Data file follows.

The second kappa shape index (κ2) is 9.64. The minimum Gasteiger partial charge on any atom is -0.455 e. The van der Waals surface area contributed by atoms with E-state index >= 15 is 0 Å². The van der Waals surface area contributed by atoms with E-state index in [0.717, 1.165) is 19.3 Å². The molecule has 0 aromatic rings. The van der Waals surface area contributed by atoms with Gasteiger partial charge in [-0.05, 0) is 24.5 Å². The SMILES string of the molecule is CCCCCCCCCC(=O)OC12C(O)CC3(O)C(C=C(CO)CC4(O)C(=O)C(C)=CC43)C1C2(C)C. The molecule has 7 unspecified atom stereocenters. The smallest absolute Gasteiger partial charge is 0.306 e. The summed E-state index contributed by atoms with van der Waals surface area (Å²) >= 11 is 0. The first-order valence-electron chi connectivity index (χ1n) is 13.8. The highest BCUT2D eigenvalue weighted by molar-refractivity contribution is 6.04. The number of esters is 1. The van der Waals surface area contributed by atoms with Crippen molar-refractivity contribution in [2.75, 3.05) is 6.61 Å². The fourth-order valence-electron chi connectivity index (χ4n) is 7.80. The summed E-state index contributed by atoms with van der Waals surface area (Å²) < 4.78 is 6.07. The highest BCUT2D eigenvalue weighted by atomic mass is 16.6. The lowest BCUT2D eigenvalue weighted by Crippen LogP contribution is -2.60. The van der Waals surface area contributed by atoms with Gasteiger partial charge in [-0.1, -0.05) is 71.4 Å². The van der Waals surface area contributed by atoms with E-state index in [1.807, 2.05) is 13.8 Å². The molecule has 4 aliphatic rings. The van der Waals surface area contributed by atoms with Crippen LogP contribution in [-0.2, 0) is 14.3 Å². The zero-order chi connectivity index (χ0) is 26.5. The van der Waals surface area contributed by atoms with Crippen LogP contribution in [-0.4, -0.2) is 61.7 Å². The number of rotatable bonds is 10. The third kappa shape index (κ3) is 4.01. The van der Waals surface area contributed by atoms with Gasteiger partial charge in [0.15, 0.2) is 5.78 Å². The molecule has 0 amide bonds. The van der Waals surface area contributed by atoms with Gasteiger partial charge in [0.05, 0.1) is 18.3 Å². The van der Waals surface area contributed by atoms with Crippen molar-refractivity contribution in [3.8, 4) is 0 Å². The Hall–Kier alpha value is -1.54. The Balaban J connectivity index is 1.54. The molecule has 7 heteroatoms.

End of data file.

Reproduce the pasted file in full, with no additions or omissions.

The second kappa shape index (κ2) is 9.64. The minimum Gasteiger partial charge on any atom is -0.455 e. The van der Waals surface area contributed by atoms with E-state index >= 15 is 0 Å². The van der Waals surface area contributed by atoms with E-state index in [0.717, 1.165) is 19.3 Å². The molecule has 0 aromatic rings. The van der Waals surface area contributed by atoms with Gasteiger partial charge in [-0.05, 0) is 24.5 Å². The SMILES string of the molecule is CCCCCCCCCC(=O)OC12C(O)CC3(O)C(C=C(CO)CC4(O)C(=O)C(C)=CC43)C1C2(C)C. The molecule has 7 unspecified atom stereocenters. The smallest absolute Gasteiger partial charge is 0.306 e. The summed E-state index contributed by atoms with van der Waals surface area (Å²) >= 11 is 0. The first-order valence-electron chi connectivity index (χ1n) is 13.8. The highest BCUT2D eigenvalue weighted by molar-refractivity contribution is 6.04. The number of esters is 1. The van der Waals surface area contributed by atoms with Crippen molar-refractivity contribution in [2.75, 3.05) is 6.61 Å². The fourth-order valence-electron chi connectivity index (χ4n) is 7.80. The summed E-state index contributed by atoms with van der Waals surface area (Å²) < 4.78 is 6.07. The highest BCUT2D eigenvalue weighted by atomic mass is 16.6. The lowest BCUT2D eigenvalue weighted by Crippen LogP contribution is -2.60. The van der Waals surface area contributed by atoms with Gasteiger partial charge in [-0.1, -0.05) is 71.4 Å². The van der Waals surface area contributed by atoms with E-state index in [1.807, 2.05) is 13.8 Å². The molecule has 4 aliphatic rings. The van der Waals surface area contributed by atoms with Crippen LogP contribution in [-0.2, 0) is 14.3 Å². The zero-order chi connectivity index (χ0) is 26.5. The van der Waals surface area contributed by atoms with Crippen LogP contribution in [-0.4, -0.2) is 61.7 Å². The number of rotatable bonds is 10. The third kappa shape index (κ3) is 4.01. The van der Waals surface area contributed by atoms with Gasteiger partial charge in [0.15, 0.2) is 5.78 Å². The molecule has 0 amide bonds. The van der Waals surface area contributed by atoms with Gasteiger partial charge in [0.05, 0.1) is 18.3 Å². The van der Waals surface area contributed by atoms with Crippen molar-refractivity contribution in [3.8, 4) is 0 Å². The Hall–Kier alpha value is -1.54. The Balaban J connectivity index is 1.54. The molecule has 7 heteroatoms.